Education is important but expensive. In order to support those striving to obtain higher education, the US Congress has enacted certain tax benefits that can help you offset some of the costs of college. At AG Tax our professional accountants are often asked what credits and deductions are available to the taxpayer in regards to education expenses. Let’s take a few minutes and go over some common education expense related tax saving tools:

Education Tax Credits

American Opportunity Tax Credit (AOTC): The American Recovery and Reinvestment Act modified the existing Hope Credit making it available to a broader range of taxpayers until December, 2017. This credit (which can be up to $2,500 per eligible student), helps parents and students pay a part of the first four years of college costs. You may be able to receive up to $1,000 even if you owe no taxes since 40 percent of the credit is refundable. The full credit is generally available to eligible taxpayers whose modified adjusted gross income is below $80,000 ($160,000 for married couples filing a joint return).

 • Lifetime Learning Credit (LLC): With this credit, you may be able to claim up to $2,000 ($4,000 if a student in a Midwestern disaster area as per tax return) on your federal tax return for qualified education costs (student must be enrolled in an eligible educational institution). It can help you pay for undergraduate, graduate, and professional degree courses – including courses to improve job skills – regardless of the number of years in the program. There is no limit on the number of years you can claim the Lifetime Learning Credit. To claim the credit, your modified adjusted gross income must be below $62,000 ($124,000 if married filing jointly).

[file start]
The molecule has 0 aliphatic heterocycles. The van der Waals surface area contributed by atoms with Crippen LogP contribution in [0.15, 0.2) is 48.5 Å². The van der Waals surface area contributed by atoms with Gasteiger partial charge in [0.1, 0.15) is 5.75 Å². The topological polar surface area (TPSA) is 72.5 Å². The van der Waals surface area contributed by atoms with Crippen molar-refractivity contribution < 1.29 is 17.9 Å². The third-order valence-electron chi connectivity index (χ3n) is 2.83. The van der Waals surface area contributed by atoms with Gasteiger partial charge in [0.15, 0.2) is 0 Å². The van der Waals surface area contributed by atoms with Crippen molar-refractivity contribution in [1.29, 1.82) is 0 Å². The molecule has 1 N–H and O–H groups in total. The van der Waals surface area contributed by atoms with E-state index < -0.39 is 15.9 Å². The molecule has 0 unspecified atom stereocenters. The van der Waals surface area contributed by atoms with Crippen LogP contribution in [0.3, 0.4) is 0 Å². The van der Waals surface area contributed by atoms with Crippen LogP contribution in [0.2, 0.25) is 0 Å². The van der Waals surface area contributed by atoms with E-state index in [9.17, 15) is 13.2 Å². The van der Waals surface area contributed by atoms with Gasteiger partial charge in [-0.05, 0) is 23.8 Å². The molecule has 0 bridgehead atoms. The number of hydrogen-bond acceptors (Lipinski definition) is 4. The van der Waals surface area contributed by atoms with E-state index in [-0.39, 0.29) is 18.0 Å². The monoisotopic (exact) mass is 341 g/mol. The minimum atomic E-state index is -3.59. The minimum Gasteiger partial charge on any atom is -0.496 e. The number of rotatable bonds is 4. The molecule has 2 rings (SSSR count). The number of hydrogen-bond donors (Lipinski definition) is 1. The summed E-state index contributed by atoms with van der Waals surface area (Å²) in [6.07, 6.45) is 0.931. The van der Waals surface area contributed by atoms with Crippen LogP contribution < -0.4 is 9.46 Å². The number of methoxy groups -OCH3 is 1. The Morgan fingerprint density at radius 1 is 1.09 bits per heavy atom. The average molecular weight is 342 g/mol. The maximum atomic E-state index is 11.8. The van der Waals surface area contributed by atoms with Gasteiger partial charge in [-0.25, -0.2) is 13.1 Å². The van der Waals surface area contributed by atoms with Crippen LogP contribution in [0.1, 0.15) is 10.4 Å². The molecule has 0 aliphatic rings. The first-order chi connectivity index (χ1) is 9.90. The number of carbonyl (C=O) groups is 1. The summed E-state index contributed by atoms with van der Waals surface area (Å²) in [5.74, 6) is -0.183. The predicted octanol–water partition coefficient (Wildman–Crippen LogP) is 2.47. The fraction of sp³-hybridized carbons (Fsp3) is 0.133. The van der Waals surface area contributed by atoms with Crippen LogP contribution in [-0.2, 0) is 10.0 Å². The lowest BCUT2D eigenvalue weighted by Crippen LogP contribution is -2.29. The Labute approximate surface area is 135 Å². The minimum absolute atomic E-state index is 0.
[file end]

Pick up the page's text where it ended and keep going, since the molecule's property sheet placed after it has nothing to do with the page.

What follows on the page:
Education Tax Deductions

 • Tuition and fees deduction: This is one of the most common ways of claiming a tax deduction for education costs. It is an adjustment to the total income filed on your tax return, thus reducing the amount subject to tax. The Tuition and Fees Deduction may be beneficial to you if you do not qualify for the American Opportunity or Lifetime Learning Credits. Students and their parents may be able to deduct up to $4,000 of qualified college tuition and related expenses. The tuition and fees deduction can be claimed only if the modified adjusted gross income is below $80,000 ($160,000 if married filing jointly).

 • Interest on Student Loan: If you have taken out a student loan to pay for college expenses for yourself or your children, the interest paid on the student loan is generally tax deductible. As per the IRS rules, it can reduce your taxable income by $2,500 even if you do not itemize deductions. However, your modified adjusted gross income needs to be less than $75,000 ($150,000 if filing a joint return).

Business deduction for work-related education: If you incur an education expense to improve your present work skills or maintain your current job/salary, you may be able to claim such an expense as a tax deduction. As it would be an itemized deduction, the qualifying amount should be greater than 2% of your adjusted gross income. In addition, if you are using your car to travel your qualifying course, you can claim up to 55.50 cents per mile (for 2012) and 56.50 cents per mile (for 2013).